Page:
4. Do you think you are going to convince anyone that your ideology is better?

      Would you dismiss a great idea from someone simply because it does not share your ideology?

  2. Anonymous5:29 AM

    "Liberals need to focus not just on winning old battles over things such as health care, but on the creation of a new, better-than-ever America."

    As a serious point, wouldn't a more socially inclusive return (i.e, dropping the Mad Men and Jim Crow) to the economic ideas of the 1950s and 60s be a very good idea? "Bleeding edge" plutocrat policies turn out to be the same ideas they've been pushing for millennia, when you scratch the surface. Of course, the principles of good government and a fair social contract haven't changed much either. Really, I don't understand why we're trying to reinvent the wheel, here.


  3. I think one of the main reasons it's so difficult is that fundamentally liberal and left are very different and often antagonistic agendas. I'm not saying you must be either pure left or pure liberal, but you have to clear first in your own head about what you want to achieve.

  4. Anonymous9:20 AM

    "Yuval Levin, Reihan Salam, Ross Douthat, Tim Carney, and Avik Roy put out fresh, 21st-century ideas on everything from tax reform to health care to social mobility"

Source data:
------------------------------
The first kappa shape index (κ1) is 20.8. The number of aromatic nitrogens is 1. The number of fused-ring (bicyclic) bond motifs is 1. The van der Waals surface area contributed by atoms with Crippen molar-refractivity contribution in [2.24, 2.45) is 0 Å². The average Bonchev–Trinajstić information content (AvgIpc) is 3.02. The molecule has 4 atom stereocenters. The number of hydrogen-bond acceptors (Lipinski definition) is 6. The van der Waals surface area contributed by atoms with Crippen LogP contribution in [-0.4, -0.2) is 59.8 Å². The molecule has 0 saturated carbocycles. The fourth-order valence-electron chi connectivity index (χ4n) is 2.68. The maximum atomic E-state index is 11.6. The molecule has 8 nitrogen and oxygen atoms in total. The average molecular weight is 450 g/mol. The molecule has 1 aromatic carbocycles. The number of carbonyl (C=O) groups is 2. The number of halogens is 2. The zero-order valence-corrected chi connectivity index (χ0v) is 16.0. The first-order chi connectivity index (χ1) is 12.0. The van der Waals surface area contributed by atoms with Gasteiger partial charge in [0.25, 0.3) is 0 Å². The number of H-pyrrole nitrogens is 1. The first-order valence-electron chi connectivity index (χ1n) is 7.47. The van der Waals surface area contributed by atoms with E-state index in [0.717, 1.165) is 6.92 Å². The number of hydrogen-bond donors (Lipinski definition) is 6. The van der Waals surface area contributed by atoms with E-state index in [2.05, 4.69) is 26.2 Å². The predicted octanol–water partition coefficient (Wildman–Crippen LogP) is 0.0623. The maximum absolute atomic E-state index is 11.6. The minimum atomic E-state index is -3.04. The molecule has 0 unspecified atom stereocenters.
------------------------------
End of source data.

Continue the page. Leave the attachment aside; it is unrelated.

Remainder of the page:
What exactly are these fresh new ideas? Their health plan is incredivly similar to Obamacare except with guaranteed renewability and higher out of picket limits. Their ideas to curb big business are "end corporate welfare"; I havn't seen a more tired slogan. Their tax reform is eliminate reductions and provide a large child credit. Obama has also proposed this and made the credit refundable, Republicans won't do this because it gives money to the poor. Emmanuel Gobry obviously know very little about policy.

  5. Conservatives have no new ideas. Their ideas have been put into practice these past 40 years and we've seen the results: slow growth and increasing inequality. Their ideas which can classified under the shorthand "conservative" so they're easier to remember are 1) tax cuts for the rich 2) cut the social safety net 3) cut business regulation and safeguards.